Can we trust Dave?

Cameron is breaking his "personal" pledges.

So how much is the Prime Minister's word worth? The well-informed James Forsyth wrote in the Mail on Sunday on 13 December 2010:

Breaking one of Cameron's personal promises is one of the great no-nos of this government. All the way through the Spending Review, great care -- and cost -- was taken to protect any commitment that Cameron himself had made.

Downing Street is desperate to protect the Cameron brand. They know that a leader's word has to mean something . . .

Forsyth is right: in an age in which trust in politicians is plummeting by the day, a party leader's word does have to mean something. He's wrong, however, to say: "Breaking one of Cameron's personal promises is one of the great no-nos of this government." The Prime Minister himself has broken a fair few (child benefit? VAT?) and, as this morning's newspapers make clear, he is in the midst of violating a few more.

Take the NHS. Cameron, in opposition, made a great fanfare about protecting the NHS budget from cuts; in fact, in December, Cameron told MPs at Prime Minister's Questions:

We are not breaking that promise. We want to see NHS spending increase by more than inflation every year.

Yet, as the Mirror reports:

An analysis by the highly respected Institute for Fiscal Studies showed yesterday rising inflation means NHS funding will fall 0.9 per cent over the next four years, equivalent to a cut of £900m.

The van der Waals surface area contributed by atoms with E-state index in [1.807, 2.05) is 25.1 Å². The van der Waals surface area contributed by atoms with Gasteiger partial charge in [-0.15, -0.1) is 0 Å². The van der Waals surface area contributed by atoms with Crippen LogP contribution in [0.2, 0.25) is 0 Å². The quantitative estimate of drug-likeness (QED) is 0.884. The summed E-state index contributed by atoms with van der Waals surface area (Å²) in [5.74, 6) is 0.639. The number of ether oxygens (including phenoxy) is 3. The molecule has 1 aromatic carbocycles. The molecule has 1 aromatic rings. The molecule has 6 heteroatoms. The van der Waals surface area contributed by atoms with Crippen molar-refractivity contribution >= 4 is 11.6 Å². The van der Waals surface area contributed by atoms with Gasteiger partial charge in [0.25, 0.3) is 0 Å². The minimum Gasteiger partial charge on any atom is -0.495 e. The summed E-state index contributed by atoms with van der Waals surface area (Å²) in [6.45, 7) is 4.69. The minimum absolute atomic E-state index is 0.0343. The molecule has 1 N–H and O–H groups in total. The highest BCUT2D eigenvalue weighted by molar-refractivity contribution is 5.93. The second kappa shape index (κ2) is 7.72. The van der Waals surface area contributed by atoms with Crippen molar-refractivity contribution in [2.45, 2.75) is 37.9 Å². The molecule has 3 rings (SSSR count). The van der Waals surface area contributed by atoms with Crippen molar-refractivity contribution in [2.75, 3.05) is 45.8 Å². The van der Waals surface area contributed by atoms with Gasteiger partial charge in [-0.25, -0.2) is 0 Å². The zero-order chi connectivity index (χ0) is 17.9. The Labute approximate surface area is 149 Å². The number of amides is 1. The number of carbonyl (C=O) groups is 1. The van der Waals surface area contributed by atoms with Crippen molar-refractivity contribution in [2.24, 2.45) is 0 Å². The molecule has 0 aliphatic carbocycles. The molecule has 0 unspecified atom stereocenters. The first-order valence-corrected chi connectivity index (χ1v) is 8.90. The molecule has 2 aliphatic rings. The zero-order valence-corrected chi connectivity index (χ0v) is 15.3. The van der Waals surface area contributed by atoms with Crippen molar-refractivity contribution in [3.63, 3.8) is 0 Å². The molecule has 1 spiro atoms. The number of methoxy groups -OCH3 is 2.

The Chancellor, George Osborne, has helped to cook the books by reducing the baseline from which the Government measures health spending.

But the IFS said that even with the new baseline Mr Osborne will struggle to maintain NHS spending above "zero" and was "sailing very close to the wind".

Then, there is the issue of pensioners and the Winter Fuel Allowance. From the Guardian:

Older people will receive up to £100 less from the government in payments to help with their winter energy bills -- a cut George Osborne failed to mention in his Budget speech, or include in the Budget document.

The winter fuel payment is currently worth £250 for the over-60s and £400 for the over-80s, following a temporary uplift of £50 and £100 respectively -- introduced by the previous government in 2008. It is this top-up that the current government is allowing to expire from winter 2011.

Yet in a speech delivered 48 hours before last year's general election, Cameron proclaimed:

And I want to say to British people clearly and frankly this; if you are elderly, if you are frail, if you are poor, if you are needy a Conservative government will always look after you. On the journey we need to take this country on, no one will be left behind. And let me say very clearly to pensioners if you have a Conservative government your Winter Fuel Allowance, your bus pass, your Pension Credit, your free TV licence, all these things are safe. You can read my lips, that is a promise from my heart.

Hmm. Dave had better be careful. There was another centre-right leader who made grandiose promises -- before breaking them -- while uttering the fateful words, "read my lips". Whatever happened to him?

 

Mehdi Hasan is a contributing writer for the New Statesman and the co-author of Ed: The Milibands and the Making of a Labour Leader. He was the New Statesman's senior editor (politics) from 2009-12.

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Goodbye, Sam Allardyce: a grim portrait of national service

In being brought down by a newspaper sting, the former England manager joins a hall of infamy. 

It took the best part of 17 years for Glenn Hoddle’s reputation to recover from losing the England job.